It’s no secret that Bangkok is one of the biggest foodie destinations in the world. But with so many options to choose from – how do you know exactly What and Where to Eat in Bangkok?
That’s why we enlisted the help of some of our favourite travel bloggers to help out. People that have been there, tried that, and know what and where to eat. So let us help you out with one less thing to worry about on your next vacation to Bangkok….we’ve got you sorted for food!
Shandos – Travelnuity
Mango and sticky rice makes the most delectable flavor combination. When in Bangkok, I find it so hard to resist, if I see street vendors selling it. No matter if it is dinner time or just time for a mid-afternoon sweet snack. But outside of the mango season (April to May), it’s not as easy to find.
Luckily then, there are permanent mango dessert stores to be found inside many of Bangkok’s mega malls, including my favorite, Yenly Yours. Yenly Yours has multiple locations, including the conveniently central shopping centers of MBK Center, Centralworld and Siam Center. The air conditioning is also a welcome relief from the Thailand heat.
If you’re feeling greedy, or are sharing with a friend, I recommend lashing all out with the Yenly Yours Mango Treasure. It’s a huge serving of mango sticky rice topped with mango ice cream and topping, for 149 baht (about $4 USD). Alternatively, there’s also a huge range of mango smoothies on offer, for a more reasonable 89 baht ($2.50 USD). Enjoy!
Jorge & Claudia – Couple Round The World
We love markets and Wang Lang was one of our favorites in Bangkok. Especially because of the variety and delicious street food. The market is open every day except Sundays, from 07:00 to 20:00 and it is mainly used by locals. There is a hospital nearby so many people go to market for lunch. The cool thing is that the market is very easy to get to, just catch the orange express boat and stop in the pier N10. The market is big, you will find clothes, vegetables, fruits, and lot of street food vendors. The food variety is stunning from noodles, fried pork, grilled banana, dumplings, squid skewer, fish cakes, cakes and cupcakes. We ended up trying several dishes and almost everything that looked different and smelled delicious. We always remember an omelette with coconut and vegetables which became our favorite dish in Bangkok
Chris Backe – One Weird Globe
Thip Samai – The Bangkok restaurant where Pad Thai was born
Thailand’s national dish is a lesson in nationalism. Field Marshal P. Pibulsongkram – Thailand’s Prime Minister during World War II – led a campaign for Thai people to eat Thai food and use Thai products. Getting people to eat rice noodles would reduce rice consumption and increase rice exports, he reasoned.
He also produced recipe cards and instructions on how to make the noodles, and a restaurant called “Pad Thai Pratu-Phi” opened in western Bangkok by Mrs. Samat Baisamut. This restaurant garnered the Prime Minister’s recommendation whenever state visitors arrived. After being forced out by a landlord jealous of her success, she opened a new restaurant, now called Thip Samai, on September 9, 1966. The rest, as they say, is history.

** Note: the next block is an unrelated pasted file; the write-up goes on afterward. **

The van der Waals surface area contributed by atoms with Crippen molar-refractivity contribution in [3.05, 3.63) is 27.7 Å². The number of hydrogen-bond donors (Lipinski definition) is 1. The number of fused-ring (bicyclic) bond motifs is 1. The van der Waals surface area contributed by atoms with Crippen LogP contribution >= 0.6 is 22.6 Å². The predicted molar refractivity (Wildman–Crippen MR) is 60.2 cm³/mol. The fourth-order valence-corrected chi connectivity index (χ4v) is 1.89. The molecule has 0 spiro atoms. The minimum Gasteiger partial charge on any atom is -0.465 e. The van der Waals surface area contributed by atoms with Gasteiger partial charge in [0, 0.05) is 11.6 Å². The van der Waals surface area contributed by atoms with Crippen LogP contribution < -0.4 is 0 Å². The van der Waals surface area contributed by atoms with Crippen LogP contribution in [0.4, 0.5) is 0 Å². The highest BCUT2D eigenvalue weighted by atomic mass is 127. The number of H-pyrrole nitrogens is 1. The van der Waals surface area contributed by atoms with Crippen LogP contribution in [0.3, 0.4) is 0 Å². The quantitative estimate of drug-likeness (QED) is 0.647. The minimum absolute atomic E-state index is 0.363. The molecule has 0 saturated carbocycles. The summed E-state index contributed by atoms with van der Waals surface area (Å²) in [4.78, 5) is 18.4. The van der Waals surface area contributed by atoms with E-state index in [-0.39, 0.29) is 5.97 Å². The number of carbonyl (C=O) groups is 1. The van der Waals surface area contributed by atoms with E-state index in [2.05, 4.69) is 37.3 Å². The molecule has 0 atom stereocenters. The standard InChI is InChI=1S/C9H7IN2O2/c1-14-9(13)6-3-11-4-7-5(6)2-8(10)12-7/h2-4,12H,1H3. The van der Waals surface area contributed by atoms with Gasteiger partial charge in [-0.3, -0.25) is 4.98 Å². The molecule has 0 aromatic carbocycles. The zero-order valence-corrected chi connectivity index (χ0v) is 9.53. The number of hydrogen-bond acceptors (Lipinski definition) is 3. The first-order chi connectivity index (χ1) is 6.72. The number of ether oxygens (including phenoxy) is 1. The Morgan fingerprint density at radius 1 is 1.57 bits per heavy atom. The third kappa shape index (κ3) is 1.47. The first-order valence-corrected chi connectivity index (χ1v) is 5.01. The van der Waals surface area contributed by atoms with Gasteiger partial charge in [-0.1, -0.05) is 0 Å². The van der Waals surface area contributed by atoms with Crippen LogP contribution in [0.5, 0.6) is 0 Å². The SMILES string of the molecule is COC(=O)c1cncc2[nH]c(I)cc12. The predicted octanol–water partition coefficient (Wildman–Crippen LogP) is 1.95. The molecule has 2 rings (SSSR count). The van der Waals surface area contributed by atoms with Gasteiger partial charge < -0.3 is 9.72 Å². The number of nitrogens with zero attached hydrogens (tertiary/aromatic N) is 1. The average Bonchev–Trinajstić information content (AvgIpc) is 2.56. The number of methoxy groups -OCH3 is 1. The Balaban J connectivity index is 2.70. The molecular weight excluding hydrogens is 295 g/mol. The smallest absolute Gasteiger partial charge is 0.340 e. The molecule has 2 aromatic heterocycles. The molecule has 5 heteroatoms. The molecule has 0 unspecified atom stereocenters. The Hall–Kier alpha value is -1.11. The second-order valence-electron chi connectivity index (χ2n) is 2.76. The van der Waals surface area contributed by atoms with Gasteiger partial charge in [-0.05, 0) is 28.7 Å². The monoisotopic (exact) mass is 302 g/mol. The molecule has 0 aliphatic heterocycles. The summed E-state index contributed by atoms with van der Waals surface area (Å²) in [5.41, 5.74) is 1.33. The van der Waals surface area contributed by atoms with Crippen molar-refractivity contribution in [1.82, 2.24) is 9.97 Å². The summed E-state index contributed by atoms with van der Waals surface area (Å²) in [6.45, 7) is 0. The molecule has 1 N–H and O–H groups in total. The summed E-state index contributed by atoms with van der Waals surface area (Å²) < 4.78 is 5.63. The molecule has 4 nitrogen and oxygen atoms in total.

There’s only a handful of offerings (including a vegetarian option), but the prices are competitive to any nearby restaurant without the history lessons on the walls. You aren’t coming here for a steak, after all.
Aaron – Nomads Nation
Dawn – 5 Lost Together
Bangkok has lots of Japanese restaurants, but if you want to really treat yourself head over to the posh Siam Discovery shopping center to the Oishi Grand on the 4th floor. You might have to queue, but don’t let that dissuade you. Once seated you can feast for up to 2.5 hours on a ginormous Japanese spread. The set price (895 THB/adult) gives you access to everything: sushi, tempura, miso soup, dumplings, the yaki grill area and so much more. Start with the fresh sashimi and hand rolls, before heading over to the grill section to select raw meats, fish and veggies for the chefs to cook for you, delivered right to your table. Be adventurous and try something you wouldn’t normally pick. Surprisingly the deserts were fantastic with the Haagen Dazs ice cream being a big draw; make sure you try all the flavors!
Sarah – Fit Travels
A dinner cruise on Bangkok’s Chao Phraya River is a must do when visiting the ‘Venice of the East.’ There are however a number of boats and companies you can choose from. The large, buffet disco boat wasn’t really our thing so we opted to dine with Loy Nava Cruises on their converted traditional rice barge. It was intimate, slow paced and romantic! Musicians sit at the front of the barge playing relaxing music and during the evening there’s a Thai dance performance. The menu is Thai fare, with the option for seafood or vegetarian if you prefer. Our four courses were not only beautifully presented but they tasted incredible and staff explained each dish and the ingredients used to prepare them. My favourite was definitely the spicy coconut soup and the roast duck salad. This dinner cruise costs approximately USD50.00 per person (drinks are extra) and goes for around two hours. We were presented with cool towels and a jasmine garland upon boarding, plus the knowledgeable staff point out important landmarks as your travel on the Chao Phraya. The perfect sunset dining experience in Bangkok!
Hendric – The Travel Intern
No visit to Bangkok or Thailand is complete without trying the popular local dish, Tom Yum Goong. Said to be the mother of all Thai soups, Tom Yum Goong is a spicy and sour prawn based soup, sure to whet your appetite. On a recent trip to Thailand, we found what people say is the best and most authentic Tom Yum Goong in Bangkok.